The Patsy (1928)
The Patsy, directed by King Vidor (a guy I already love for The Big Parade), is a light romantic comedy about a goofy kid sister (Davies) who is in love with her elder sister's boyfriend. The sister (Jane Winton) has her eye on a more devil-may-care playboy, whose fortune their social-climbing mother, the magnificent Marie Dressler, finds very attractive. The usual crazy, mixed up stuff happens and it's no surprise when everyone winds up with who they're supposed to be with; even the parents get a little closer together.
It's a sweet, fairly modern, often hilariously funny film, with every player contributing. Davies (who by all accounts was a very generous actress) insisted that Dressler's funniest bits stay in the picture, and it was The Patsy that revived the 62-year-old actress's flagging career.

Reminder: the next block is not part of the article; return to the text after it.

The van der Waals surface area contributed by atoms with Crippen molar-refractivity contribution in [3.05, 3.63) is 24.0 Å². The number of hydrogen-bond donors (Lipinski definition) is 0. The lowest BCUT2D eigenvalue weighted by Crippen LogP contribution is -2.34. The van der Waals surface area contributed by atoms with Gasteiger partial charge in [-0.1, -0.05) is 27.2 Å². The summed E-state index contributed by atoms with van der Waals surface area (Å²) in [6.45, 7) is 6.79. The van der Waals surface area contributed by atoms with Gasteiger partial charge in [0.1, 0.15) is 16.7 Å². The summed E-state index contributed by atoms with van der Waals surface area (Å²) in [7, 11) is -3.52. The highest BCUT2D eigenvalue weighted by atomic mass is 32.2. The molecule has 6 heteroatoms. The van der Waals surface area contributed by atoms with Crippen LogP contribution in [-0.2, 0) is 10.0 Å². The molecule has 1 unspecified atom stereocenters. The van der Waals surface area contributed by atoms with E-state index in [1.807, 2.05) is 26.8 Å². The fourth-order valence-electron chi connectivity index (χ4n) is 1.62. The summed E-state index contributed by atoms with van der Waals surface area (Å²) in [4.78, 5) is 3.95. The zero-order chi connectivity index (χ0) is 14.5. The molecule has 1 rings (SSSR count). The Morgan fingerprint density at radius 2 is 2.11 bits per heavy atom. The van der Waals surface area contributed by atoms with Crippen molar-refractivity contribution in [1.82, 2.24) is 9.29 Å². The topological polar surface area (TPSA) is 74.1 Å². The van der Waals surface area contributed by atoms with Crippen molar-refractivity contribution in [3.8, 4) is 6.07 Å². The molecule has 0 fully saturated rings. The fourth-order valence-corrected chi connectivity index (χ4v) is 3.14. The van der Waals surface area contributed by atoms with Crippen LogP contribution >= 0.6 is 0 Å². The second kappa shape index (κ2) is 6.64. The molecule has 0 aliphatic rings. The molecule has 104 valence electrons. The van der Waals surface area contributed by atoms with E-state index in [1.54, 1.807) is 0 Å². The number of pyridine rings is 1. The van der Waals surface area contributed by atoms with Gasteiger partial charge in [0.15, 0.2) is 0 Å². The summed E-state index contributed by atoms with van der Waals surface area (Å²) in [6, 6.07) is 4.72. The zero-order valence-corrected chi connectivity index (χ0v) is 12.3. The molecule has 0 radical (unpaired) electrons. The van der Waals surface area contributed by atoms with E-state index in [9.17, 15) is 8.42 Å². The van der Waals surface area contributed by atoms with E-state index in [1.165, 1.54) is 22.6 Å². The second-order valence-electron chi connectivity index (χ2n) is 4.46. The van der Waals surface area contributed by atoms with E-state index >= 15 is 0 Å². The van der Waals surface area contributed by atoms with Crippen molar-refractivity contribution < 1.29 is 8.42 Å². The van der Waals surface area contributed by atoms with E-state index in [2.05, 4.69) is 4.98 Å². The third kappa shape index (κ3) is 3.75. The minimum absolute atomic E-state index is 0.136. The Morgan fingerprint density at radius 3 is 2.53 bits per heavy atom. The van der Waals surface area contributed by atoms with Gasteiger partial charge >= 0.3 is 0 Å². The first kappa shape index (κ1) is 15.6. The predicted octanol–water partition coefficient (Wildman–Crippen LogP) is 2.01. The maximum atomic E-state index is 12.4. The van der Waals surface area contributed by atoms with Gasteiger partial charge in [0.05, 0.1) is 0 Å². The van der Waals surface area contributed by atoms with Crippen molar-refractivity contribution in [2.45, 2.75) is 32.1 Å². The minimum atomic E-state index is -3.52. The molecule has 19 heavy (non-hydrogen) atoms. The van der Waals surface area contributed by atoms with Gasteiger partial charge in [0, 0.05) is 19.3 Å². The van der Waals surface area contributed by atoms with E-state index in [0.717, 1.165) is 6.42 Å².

I'm now going to ruin one of the funniest bits of business for you. This is the part of the film I had heard about and was kind of bracing myself for: Marion Davies spoofing popular film stars of the day. I wasn't worried so much about her, but the crowd. There are many kinds of lovely, interesting people who attend silent films in this day and age, but there are some who laugh too loud at period jokes, hiss at villains, and titter or boo at outdated depictions of women and non-white people. Davies was So Good at this that all laughter was genuine and raucous. I've never seen Pola Negri on screen, for instance, but after Davies' portrayal I could now pick her out of a vamp lineup in a hearbeat.
Her Lillian Gish will knock your socks off.